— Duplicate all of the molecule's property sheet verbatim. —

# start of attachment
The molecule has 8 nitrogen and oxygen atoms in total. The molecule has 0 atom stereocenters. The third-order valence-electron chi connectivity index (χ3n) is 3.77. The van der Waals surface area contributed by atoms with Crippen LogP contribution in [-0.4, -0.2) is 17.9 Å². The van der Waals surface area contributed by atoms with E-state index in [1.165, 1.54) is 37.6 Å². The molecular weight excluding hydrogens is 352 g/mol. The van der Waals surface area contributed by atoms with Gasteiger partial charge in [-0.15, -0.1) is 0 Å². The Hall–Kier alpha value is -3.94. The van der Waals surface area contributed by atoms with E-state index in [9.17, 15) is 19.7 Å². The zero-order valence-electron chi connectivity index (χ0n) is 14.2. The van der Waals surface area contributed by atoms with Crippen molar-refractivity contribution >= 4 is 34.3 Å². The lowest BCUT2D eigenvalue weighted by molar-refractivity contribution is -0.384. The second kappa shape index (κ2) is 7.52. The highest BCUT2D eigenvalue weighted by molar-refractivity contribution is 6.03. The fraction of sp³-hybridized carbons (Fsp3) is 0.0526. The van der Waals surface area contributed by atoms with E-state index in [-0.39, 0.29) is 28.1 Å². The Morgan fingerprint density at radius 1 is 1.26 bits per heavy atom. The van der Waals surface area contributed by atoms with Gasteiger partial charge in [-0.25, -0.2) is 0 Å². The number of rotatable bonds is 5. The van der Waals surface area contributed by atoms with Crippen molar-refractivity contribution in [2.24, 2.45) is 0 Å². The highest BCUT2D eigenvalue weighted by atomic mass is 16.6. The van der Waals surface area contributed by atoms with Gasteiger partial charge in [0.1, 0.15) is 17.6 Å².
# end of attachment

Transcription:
The molecule has 8 nitrogen and oxygen atoms in total. The molecule has 0 atom stereocenters. The third-order valence-electron chi connectivity index (χ3n) is 3.77. The van der Waals surface area contributed by atoms with Crippen LogP contribution in [-0.4, -0.2) is 17.9 Å². The van der Waals surface area contributed by atoms with E-state index in [1.165, 1.54) is 37.6 Å². The molecular weight excluding hydrogens is 352 g/mol. The van der Waals surface area contributed by atoms with Gasteiger partial charge in [-0.15, -0.1) is 0 Å². The Hall–Kier alpha value is -3.94. The van der Waals surface area contributed by atoms with E-state index in [9.17, 15) is 19.7 Å². The zero-order valence-electron chi connectivity index (χ0n) is 14.2. The van der Waals surface area contributed by atoms with Crippen molar-refractivity contribution >= 4 is 34.3 Å². The lowest BCUT2D eigenvalue weighted by molar-refractivity contribution is -0.384. The second kappa shape index (κ2) is 7.52. The highest BCUT2D eigenvalue weighted by molar-refractivity contribution is 6.03. The fraction of sp³-hybridized carbons (Fsp3) is 0.0526. The van der Waals surface area contributed by atoms with E-state index in [-0.39, 0.29) is 28.1 Å². The Morgan fingerprint density at radius 1 is 1.26 bits per heavy atom. The van der Waals surface area contributed by atoms with Gasteiger partial charge in [-0.25, -0.2) is 0 Å². The number of rotatable bonds is 5. The van der Waals surface area contributed by atoms with Crippen molar-refractivity contribution in [2.24, 2.45) is 0 Å². The highest BCUT2D eigenvalue weighted by atomic mass is 16.6. The van der Waals surface area contributed by atoms with Gasteiger partial charge in [0.1, 0.15) is 17.6 Å².